In underground mining, longwall mining with shearers is one of the quickest and most efficient mining methods. For this method, high-pressure and water spray pump stations are used. High-pressure pump stations supply the roof supports (longwall hydraulics) with the necessary power. Water spray pump stations are used for supplying the shearer spraying system or the coal plow water spraying system and for the cooling systems of drive motors. The increasing length and height of the roof supports and the increasing speeds of mining machines mean that the demands for pump stations are also constantly increasing.
The pump stations for two Russian mines have been specially designed for the requirements ofthe high-performance longwalls on the site: A typical longwall at these mines has a length of approximately 300m, a seam height of approximately 3m and a mining progress rate of approximately 20,000 tons a day. An appropriate pressure flow and volumetric flow rate is required to supply it. As well as these high demands which the high-pressure system has to meet, the mine also had special requirements for the water quality in the longwall in order to protect the longevity of the longwall equipment and thus the investments. These factors had to be taken into account during development of the pump train. The result is a highly modern, extremely efficient high-pressure pump station: The high-pressure station described here comprises eight interlinked individual stations. The raw water first enters a water treatment system. In this station, the water is directed into a watercyclone in which all solids are separated off. A three-stage filtration process with automatically back-flushing dual filter stages of 100 μm,50 μm and 25 μm then follows. An HFA-bag return filter with a filter mesh of 50 μm is also stored on this station. It cleans the water-HFA emulsion returning from the face before it is led back to the tank.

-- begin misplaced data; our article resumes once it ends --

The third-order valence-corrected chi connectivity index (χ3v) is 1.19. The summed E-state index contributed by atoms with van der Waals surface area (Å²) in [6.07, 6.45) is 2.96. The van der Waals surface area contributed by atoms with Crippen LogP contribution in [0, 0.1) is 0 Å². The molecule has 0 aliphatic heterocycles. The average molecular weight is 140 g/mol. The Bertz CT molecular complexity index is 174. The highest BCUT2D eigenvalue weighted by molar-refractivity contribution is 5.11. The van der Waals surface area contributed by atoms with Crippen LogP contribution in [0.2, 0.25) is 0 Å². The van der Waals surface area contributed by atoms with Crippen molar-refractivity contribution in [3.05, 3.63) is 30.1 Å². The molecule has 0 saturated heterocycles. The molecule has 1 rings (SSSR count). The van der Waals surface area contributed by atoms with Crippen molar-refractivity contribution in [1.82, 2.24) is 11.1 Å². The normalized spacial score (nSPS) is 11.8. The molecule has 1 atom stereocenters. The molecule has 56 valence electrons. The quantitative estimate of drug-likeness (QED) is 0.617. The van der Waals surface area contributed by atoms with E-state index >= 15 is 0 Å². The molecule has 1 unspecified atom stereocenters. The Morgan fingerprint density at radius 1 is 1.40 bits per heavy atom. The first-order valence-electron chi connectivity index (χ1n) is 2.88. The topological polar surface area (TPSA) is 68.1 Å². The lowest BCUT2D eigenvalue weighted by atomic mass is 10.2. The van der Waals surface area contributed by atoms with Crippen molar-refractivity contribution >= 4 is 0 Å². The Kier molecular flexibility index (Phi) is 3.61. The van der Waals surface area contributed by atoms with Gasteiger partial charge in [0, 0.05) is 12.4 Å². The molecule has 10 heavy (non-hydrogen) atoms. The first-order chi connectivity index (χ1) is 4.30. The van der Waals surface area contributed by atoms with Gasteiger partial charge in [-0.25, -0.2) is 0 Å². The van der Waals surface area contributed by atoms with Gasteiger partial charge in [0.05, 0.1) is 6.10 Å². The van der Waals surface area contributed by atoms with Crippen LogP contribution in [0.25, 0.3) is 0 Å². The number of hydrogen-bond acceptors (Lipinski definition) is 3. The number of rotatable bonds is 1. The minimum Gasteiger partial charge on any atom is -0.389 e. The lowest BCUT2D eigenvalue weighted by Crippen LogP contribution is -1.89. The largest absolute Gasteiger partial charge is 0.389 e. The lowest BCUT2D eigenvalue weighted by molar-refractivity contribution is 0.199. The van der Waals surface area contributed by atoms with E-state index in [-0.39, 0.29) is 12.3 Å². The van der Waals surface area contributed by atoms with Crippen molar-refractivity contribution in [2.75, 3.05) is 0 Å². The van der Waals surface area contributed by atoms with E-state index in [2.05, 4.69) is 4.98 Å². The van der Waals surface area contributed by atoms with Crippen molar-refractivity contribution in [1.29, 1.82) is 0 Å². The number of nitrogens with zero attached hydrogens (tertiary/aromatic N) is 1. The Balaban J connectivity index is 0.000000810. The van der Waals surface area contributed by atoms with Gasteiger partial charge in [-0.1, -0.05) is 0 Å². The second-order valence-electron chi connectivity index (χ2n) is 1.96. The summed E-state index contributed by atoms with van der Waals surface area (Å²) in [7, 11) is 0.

After the three-stage filtration, the fresh make-up water enters a water treatment system which has been specially developed for underground mining. This station produces 1,000l of clean, salt-free water in one hour at a water feed pressure of 15 bars. After the treatment process, the water has a conductivity of approximately only 30 μS and is almost completely salt-free.
After the water treatment station, the water is enriched in the automatic emulsion mixing unit with concentrate before it returns to the maintank as a water-HFA emulsion. This stainless steel tank has a total volume of 6,000l which is broken down into 5,000l of water-HFA emulsionand 1,000l of HFA concentrate. As well as the automatic emulsion mixing unit, the tank is also equipped with analogue filling level meters in the HFA and concentrate sections. Both sections are protected from rock falls and other influences by stainless steel tank covers. On the tank, a transmitted light refractometer with double prism is used for monitoring the emulsion. The main tank is connected to an additional 6,000-litre stainless steel tank which is used primarily for increasing the dispensing volume.
A total of three five-plunger high-pressure pumps, each driven by a 400 kW electric motor, have been installed in the pump station and provide the longwall with the necessary power. Each pump delivers a nominal delivery flow of 635 l/min and a maximum operating pressure of 360 bars. The pumps which were developed for mining are designed with flange mountings. Each pump is equipped with its own pressure relief valve, a pump circulation valve DN40 PN420, an oil gear pressure and temperature monitoring function and integrated oil gear cooler.
The pressure and volumetric flow generated by the pumps is delivered to a manifold block on the accumulator and filter station. The water is directed from the manifold block to two high-pressure double back-flushing filters with automatic back-flushing, and it is filtered one more time. Two hydraulic accumulators with 32l PN400 are installed in this station for pulsation optimization in order to reduce pressure peaks and switching surges. The water runs through a distribution block and is led to the hydraulic shield supports in the face.

Water hydraulics – a genuine alternative

The fields of application described in the examples show the increasing options for modern high-pressure plunger pumps in water hydraulics. New materials and developments will continue to further promote water hydraulics in the future and enable an even wider range of applications. With water as a hydraulic medium, there is thus a genuine alternative to hydraulic oil in many areas.